With restrictions now being eased as the outbreak ebbs, many of the planned launches which ISRO could not go ahead with in 2020 are likely to take place this year.
The year 2020 was to be a busy year for the Indian Space Research Organisation, given that the agency was working on multiple challenging missions like Chandrayaan-3 and Gaganyaan.
However, as a result of the restrictions imposed due to the Covid-19 pandemic, many of the launches that ISRO had planned for 2020 were delayed.
The disruption to ISRO’s functioning was so severe that it could launch only two missions this year — one in November and the other in December 2020.
With restrictions now being eased as the outbreak ebbs, many of the planned launches which ISRO could not go ahead with in 2020 are likely to take place this year. Here are five major launches ISRO may conduct in 2021:
1) First launch of Small Satellite Launch Vehicle
Small Satellite Launch Vehicle or SSLV, which has been in development for a few years now, is a three-stage launch platform capable of lifting up to 500 kilograms to the Low Earth Orbit and 300 kilograms to the sun-synchronous orbit.
At a time when major private players in the space sector are working on heavy launch platforms to carry humans and supplies to the Moon and beyond, ISRO has developed a small satellite launch platform for two reasons: one, capture the emerging market for small satellite launches and two, reduce to provide on-demand launch services and bring down the turn-around time, which will reduce the per kilogram launch cost.
The market for small satellites is growing at a fast pace. At least 328 weighing up to 600 kg, called smallsats, were launched in 2018, a report by Bryce Space and Technology says. The number rose to 389 in 2019.
This market is currently estimated to be around $3.6 billion and is likely to grow to over $15 billion by 2025. ISRO, already a significant player in the global satellite launch market, wants a part of this large pie.
The first launch of the SSLV, which was earlier planned for late 2020, is likely to take place in the first few months of this year.
After Chandrayaan-2 lander, Vikram, made a hard landing on the surface of the moon in September 2019, ISRO had vowed to launch another lunar mission in 2020. However, due to the Covid-19-imposed restrictions and other delays, ISRO could not attempt a soft landing on the lunar surface in 2020.
While the Chandrayaan-3 mission will carry a lander and rover like in the Chandrayaan-2 programme, it will not have an orbiter as the Chandrayaan-2 orbiter and the scientific payloads it carried are functioning as desired.
Given that a date has not been announced by ISRO yet, it is clear that the launch will not take place in the first few months of 2021.
However, like Chandrayaan-2, India’s second attempt to soft-land on the Moon could come, at the earliest, in the second half of 2021.
According to Times of India, ISRO Chief K Sivan has said that the Chandrayaan-3 mission could be launched in late 2021 or early 2022.
While the launch of Gaganyaan crewed mission, which will be ISRO’s first human spaceflight, is not set for launch in 2021, some major developments linked to this programme are likely to take place this year.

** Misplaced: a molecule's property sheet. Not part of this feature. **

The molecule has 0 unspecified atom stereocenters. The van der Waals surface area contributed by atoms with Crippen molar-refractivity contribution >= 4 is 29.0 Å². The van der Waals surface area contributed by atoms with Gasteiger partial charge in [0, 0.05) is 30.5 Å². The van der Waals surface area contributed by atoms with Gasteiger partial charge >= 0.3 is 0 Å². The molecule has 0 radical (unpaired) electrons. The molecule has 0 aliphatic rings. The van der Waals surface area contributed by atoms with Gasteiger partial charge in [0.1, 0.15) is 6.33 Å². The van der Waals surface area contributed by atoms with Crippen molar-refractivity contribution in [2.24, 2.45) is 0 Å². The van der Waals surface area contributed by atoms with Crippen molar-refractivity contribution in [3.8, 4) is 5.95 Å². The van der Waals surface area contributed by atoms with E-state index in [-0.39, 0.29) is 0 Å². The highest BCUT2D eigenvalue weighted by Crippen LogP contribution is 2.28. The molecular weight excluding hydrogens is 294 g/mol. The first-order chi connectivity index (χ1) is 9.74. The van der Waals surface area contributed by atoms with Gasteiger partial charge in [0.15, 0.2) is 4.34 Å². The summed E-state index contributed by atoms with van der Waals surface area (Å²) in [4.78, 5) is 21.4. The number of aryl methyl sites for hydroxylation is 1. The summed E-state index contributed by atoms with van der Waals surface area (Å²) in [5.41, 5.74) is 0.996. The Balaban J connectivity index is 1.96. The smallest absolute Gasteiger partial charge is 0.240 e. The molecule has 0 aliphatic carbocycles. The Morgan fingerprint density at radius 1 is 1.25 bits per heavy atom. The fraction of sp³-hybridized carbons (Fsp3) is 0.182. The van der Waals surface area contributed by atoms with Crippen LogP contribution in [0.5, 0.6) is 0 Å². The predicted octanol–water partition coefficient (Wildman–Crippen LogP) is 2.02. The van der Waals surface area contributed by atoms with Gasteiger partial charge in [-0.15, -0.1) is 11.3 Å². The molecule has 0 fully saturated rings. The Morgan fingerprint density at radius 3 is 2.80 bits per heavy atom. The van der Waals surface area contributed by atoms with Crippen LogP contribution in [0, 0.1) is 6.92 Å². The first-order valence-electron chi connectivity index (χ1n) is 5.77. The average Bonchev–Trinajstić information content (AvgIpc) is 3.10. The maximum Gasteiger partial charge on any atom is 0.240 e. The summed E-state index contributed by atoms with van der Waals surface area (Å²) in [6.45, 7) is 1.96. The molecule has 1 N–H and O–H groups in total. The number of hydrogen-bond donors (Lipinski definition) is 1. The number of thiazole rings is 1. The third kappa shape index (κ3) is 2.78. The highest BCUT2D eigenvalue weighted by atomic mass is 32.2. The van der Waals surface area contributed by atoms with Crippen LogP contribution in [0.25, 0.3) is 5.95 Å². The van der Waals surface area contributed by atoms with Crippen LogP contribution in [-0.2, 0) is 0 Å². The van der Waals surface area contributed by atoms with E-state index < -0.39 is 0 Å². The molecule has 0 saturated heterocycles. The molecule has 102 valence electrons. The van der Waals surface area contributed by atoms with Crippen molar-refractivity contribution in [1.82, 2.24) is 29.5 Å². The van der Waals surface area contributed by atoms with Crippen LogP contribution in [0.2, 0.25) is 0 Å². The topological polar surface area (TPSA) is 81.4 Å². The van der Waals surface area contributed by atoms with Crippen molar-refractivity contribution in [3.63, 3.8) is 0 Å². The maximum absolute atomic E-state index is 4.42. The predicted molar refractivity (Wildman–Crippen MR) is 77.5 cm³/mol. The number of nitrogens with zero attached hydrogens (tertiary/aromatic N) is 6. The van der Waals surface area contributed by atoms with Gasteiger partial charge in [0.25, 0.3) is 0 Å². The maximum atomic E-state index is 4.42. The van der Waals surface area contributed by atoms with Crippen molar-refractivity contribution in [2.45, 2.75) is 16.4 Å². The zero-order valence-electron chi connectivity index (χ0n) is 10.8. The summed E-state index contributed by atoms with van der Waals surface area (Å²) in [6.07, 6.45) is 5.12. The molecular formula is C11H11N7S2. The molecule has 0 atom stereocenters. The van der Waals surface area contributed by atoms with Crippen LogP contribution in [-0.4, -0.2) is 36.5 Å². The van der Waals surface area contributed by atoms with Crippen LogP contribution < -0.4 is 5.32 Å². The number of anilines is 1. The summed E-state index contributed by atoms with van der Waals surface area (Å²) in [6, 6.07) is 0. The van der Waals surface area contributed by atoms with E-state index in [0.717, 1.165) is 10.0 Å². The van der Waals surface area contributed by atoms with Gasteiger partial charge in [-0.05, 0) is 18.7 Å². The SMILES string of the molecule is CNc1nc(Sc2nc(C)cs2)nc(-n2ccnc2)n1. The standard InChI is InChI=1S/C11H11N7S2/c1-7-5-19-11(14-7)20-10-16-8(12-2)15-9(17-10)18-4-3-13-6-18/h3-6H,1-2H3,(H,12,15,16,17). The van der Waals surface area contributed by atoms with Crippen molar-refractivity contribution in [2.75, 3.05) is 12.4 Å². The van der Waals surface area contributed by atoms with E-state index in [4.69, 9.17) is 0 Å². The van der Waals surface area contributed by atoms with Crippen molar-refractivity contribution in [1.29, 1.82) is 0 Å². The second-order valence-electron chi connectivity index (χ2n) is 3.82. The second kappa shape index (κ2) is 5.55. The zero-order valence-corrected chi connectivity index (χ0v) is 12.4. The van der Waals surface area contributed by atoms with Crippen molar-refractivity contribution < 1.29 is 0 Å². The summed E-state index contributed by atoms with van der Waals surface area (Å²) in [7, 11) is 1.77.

Before the launch of the mission, under which a three-member crew will be sent to space for a period of five to seven days, two uncrewed flights have to be launched to test the systems required for ISRO’s maiden human spaceflight.
One of these two launches may take place this year.
In his new year message, ISRO Chief K Sivan said that “the first unmanned flight under the Gaganyaan Programme is…to be achieved this year”.
Earlier, the first unmanned mission was planned for December 2020.
This mission may face delays due to, among other things, the disruption in the training of the astronauts because of the outbreak of Covid-19 pandemic.
4) X-Ray Polarimetry Satellite
X-ray Polarimeter Satellite or XPoSat is a satellite that ISRO plans to launch this year to measure polarisation of X-ray photons from 50 brightest known celestial sources. Sources include pulsars, X-ray binary stars and galactic cores.
X-ray polarisation measurements help understand the nature of their source, including strength and the distribution of magnetic field.
The satellite will carry payload developed by scientists at the Bengaluru-based Raman Research Institute. It will be placed in the Low Earth Orbit.
5) Reusable Launch Vehicle
In 2016, ISRO had conducted the first test of its Reusable Launch Vehicle — Technology Demonstrator, which it wants to evolve into the first stage of India’s reusable two stage orbital launch vehicle.
After the hypersonic flight experiment was successfully conducted in 2016, ISRO has been planning to conduct a landing experiment in which the technology demonstrator will land autonomously after being dropped from a helicopter.
As part of the experiment, an Indian Air Force helo will lift the technology demonstrator to a height of around four kilometers and release it. Following the release, the technology demonstrator will navigate towards the runway and land on its own in an airfield in Karnataka’s Chitradurga district.
This landing experiment, earlier scheduled to take place in 2020 and delayed due to the Covid-19 pandemic, is likely to take place this year.